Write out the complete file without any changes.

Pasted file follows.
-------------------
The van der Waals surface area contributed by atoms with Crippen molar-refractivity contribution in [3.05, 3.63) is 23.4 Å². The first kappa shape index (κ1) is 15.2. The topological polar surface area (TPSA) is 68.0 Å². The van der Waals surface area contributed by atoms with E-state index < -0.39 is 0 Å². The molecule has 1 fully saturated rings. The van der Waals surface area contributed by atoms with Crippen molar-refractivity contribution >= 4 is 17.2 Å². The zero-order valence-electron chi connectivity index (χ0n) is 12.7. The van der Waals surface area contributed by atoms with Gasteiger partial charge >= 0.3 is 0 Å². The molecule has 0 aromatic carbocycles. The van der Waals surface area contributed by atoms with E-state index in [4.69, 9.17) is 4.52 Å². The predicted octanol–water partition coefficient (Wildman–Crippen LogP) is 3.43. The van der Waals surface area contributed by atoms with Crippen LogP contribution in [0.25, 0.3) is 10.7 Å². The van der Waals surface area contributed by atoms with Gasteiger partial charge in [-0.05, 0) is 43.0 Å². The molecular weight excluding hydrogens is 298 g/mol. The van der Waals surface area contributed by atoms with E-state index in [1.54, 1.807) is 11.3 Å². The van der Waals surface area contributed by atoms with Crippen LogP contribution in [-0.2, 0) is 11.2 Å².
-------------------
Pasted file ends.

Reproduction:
The van der Waals surface area contributed by atoms with Crippen molar-refractivity contribution in [3.05, 3.63) is 23.4 Å². The first kappa shape index (κ1) is 15.2. The topological polar surface area (TPSA) is 68.0 Å². The van der Waals surface area contributed by atoms with E-state index < -0.39 is 0 Å². The molecule has 1 fully saturated rings. The van der Waals surface area contributed by atoms with Crippen molar-refractivity contribution >= 4 is 17.2 Å². The zero-order valence-electron chi connectivity index (χ0n) is 12.7. The van der Waals surface area contributed by atoms with Gasteiger partial charge >= 0.3 is 0 Å². The molecule has 0 aromatic carbocycles. The van der Waals surface area contributed by atoms with E-state index in [4.69, 9.17) is 4.52 Å². The predicted octanol–water partition coefficient (Wildman–Crippen LogP) is 3.43. The van der Waals surface area contributed by atoms with Crippen LogP contribution in [0.25, 0.3) is 10.7 Å². The van der Waals surface area contributed by atoms with Gasteiger partial charge in [-0.05, 0) is 43.0 Å². The molecular weight excluding hydrogens is 298 g/mol. The van der Waals surface area contributed by atoms with E-state index in [1.54, 1.807) is 11.3 Å². The van der Waals surface area contributed by atoms with Crippen LogP contribution in [-0.2, 0) is 11.2 Å².